UCD Horizons enables medical students to take philosophy, commerce students to study organisational psychology, architecture students to learn about archaeology, and future lawyers to study James Joyce. Students now gain credit for creative writing, and for performing in orchestras and choirs.

Student societies continue to thrive. Indeed, the LH and Law societies have recently attracted leading international speakers and encourage discussion on global issues such as war crimes and religious beliefs and values. There is nothing philistine about any of this.

The UCD research culture has changed; like other aspects of university life, it is now more diverse. Books remain at the heart of academic life for many of our disciplines. Sole scholars at UCD are recognised and rewarded.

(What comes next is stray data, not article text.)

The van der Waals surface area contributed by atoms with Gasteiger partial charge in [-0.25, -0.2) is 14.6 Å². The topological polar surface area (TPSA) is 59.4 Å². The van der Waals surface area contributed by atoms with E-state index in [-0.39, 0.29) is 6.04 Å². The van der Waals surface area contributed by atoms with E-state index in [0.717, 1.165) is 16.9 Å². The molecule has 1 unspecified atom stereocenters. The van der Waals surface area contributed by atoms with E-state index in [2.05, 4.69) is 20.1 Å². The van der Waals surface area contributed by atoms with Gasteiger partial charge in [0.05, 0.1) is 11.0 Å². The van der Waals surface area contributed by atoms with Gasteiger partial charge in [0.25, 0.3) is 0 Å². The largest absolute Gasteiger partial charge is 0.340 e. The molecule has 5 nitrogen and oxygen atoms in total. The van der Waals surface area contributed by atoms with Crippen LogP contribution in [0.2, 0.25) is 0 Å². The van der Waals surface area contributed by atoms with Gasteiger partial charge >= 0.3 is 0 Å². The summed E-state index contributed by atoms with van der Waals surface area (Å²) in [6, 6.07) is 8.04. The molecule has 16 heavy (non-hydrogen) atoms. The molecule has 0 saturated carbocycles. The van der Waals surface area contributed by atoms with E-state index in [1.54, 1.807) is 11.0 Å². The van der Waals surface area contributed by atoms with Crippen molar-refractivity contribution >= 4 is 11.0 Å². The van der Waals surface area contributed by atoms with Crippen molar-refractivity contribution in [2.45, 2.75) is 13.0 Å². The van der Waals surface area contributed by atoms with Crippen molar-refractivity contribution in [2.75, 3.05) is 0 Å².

But team-based research is often equally rewarding, making it possible to tackle bigger, more complex projects in a shorter time, and enabling senior scholars to pass on their learning to younger colleagues.

No one in UCD has questioned the right of university academics to pursue their individual research in whatever direction their creativity takes them. UCD is committed to scholarship for its own sake, but is also aware of our public obligations to inform and engage with topics of contemporary importance. The recent symposium organised by the UCD college of human sciences on Welfare state retrenchment and social cohesion: lessons from social research, was attended by many senior public servants.

The reality of today’s world puts added pressures on us all. But for the many UCD staff, dedicated to teaching and scholarship, the reward is knowledge and the transmission of that knowledge to the next generation.

Prof Mary Daly is principal of the UCD college of arts and Celtic studies and Prof Brigid Laffan is principal of the UCD college of human sciences